Occasionally, a man devoted to beauty and truth is given the opportunity in a moment of triumph to confront ugliness and lies. Such a moment occurred in November, 1989, when Russian cellist Mstislav Rostropovich, seeing reports of the end of the Berlin Wall, grabbed his instrument and flew from Paris to Berlin to celebrate by performing for a small, lucky crowd at the Wall.
That month brought many surprising images to the world. Many of us had long been accustomed to thinking of the Cold War stand-off between communist regimes and Western liberal democracies as a permanent condition. We were startled on November 9 to see news photos showing crowds standing on the Berlin Wall. My own reaction was not just surprise but disbelief: I had visited Berlin as a guest of the German government just two years before while serving in Europe as a pilot in the U.S. Air Force. During my 1987 stay, a person was killed trying to escape East Berlin, one of around 200 killed among many more arrested or wounded while risking everything for a chance at freedom during the forty-eight years of the Wall’s testimony to ugly untruth and despotism.
The Wall began as a barbed wire barrier in 1961 and became perhaps the most visible manifestation of the Iron Curtain that Winston Churchill had described in 1946. The post-World War II division of Europe, sketched out by Franklin Roosevelt, Joseph Stalin, and Churchill at Yalta in 1945, had produced a series of crises regarding the status of Berlin, which was partitioned into four sectors — American, Soviet, British, and French — with the city as a whole deep within East Germany. By 1961, some 3.5 million people had left the communist zones of Europe for the West, a flow that was unsustainable for the communist powers. They began fortifying their borders with the West, and in 1961 the Wall was put in place to curtail the mass flight. The Wall grew over the years into an extensive scar in Berlin with machine gun emplacements, vehicle barriers, and free-fire zones, which only the daunting or desperate would dare to try to cross. It stood as a silent, grotesque witness to the inhumanity of the powers who could not otherwise convince their citizens to stay within their borders.
That inhumanity produced a government in East Germany so corrupt and illegitimate that it ultimately took only the slightest puff of a refreshing breeze to bring it down. At a news conference in early November, 1989, an East German functionary, in a moment of confusion, responded to a press question by suggesting that some movement of people would then be allowed. That instant of uncertainty was all it took to bring the crowds to the Wall, and the Gorbachev government in Moscow chose not to respond with force. The Wall was doomed, and with it the communist governments of Europe.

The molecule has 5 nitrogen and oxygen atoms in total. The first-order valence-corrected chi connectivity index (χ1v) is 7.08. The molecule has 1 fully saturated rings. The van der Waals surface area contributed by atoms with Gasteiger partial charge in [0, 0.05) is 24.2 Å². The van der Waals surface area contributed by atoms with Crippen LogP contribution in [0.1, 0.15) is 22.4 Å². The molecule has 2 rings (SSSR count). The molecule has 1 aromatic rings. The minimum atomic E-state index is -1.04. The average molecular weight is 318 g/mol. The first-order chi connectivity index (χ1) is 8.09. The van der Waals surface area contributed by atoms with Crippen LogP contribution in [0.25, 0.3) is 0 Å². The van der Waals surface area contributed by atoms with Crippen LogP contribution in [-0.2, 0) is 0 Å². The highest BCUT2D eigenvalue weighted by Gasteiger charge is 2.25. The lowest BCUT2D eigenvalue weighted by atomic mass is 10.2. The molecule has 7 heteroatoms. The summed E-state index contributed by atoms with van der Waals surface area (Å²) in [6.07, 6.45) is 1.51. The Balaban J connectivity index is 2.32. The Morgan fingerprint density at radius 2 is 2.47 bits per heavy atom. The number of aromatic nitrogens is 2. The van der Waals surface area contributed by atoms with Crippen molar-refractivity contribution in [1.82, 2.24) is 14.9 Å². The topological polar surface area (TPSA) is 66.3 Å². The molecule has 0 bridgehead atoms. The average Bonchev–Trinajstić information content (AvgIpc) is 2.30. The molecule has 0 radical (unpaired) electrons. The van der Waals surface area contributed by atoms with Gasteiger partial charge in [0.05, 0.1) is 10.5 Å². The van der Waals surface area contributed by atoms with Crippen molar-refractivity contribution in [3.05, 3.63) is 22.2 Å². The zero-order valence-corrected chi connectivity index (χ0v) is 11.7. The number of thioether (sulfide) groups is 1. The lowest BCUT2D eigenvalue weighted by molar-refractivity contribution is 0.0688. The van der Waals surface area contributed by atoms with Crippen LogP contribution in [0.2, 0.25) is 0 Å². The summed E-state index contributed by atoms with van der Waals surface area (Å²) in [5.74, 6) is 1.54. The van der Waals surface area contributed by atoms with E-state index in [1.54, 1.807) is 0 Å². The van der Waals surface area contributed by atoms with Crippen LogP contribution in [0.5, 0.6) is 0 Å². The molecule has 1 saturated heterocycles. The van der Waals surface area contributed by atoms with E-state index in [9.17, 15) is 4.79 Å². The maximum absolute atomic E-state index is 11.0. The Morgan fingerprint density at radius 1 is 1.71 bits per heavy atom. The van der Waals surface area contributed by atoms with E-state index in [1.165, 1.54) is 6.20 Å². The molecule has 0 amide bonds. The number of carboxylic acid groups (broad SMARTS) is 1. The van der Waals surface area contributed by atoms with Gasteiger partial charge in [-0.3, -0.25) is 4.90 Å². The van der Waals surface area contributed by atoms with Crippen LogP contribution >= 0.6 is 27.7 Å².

Of all who celebrated the fall of the Wall, few saw the moment with the aesthetic and historical clarity of Soviet dissident and exile Mstislav Rostropovich. Born in 1907 in Baku to a brilliant Russian musical family, Rostropovich pursued the cello with studies in Moscow and an early series of prizes and successful performances. His talent and superb musical accomplishment gained him permission to travel in the West, where he developed friendships with fellow musicians and composers. In 1968, Rostropovich performed at the annual BBC Proms music event in London on the night of the Soviet invasion of Czechoslovakia, a show of force that would suppress the “Prague Spring” uprising that had threatened the communist government. Cello Concerto in B Minor by Czech composer Antonin Dvorak was on the program that evening, and at the conclusion of the concert, Rostropovich stood and held aloft the conductor’s score in a gesture of solidarity with the Czechs and the city of Prague. His encore was the Sarabande from Bach’s Cello Suite #2.
Now marked as a dissident, Rostropovich sheltered Alexsandr Solzhenitsyn in his home in 1970. His foreign touring was soon curtailed amid other restrictions. He was allowed to leave the Soviet Union in 1974 and came to the United States, where he began as director of Washington’s National Symphony in 1977.
Rostropovich’s fifteen-year exile ended, in effect, when he played his tribute to freedom at the Wall in November 1989. He chose for that occasion the extraordinary beauty of the work of a German composer, J.S. Bach. One of his pieces at the Wall was the Sarabande of Cello Suite #2. Twenty years after the Soviets had invaded Prague, Rostropovich met the invasion with a display of truth that ushered in a very different world.
Joseph R. Wood serves as a research and seminar Fellow for Cana Academy. This blog post is based on his Cana Academy VISIONS presentation at Hubbard Hill Retirement Community in Elkhart, IN, April, 2017.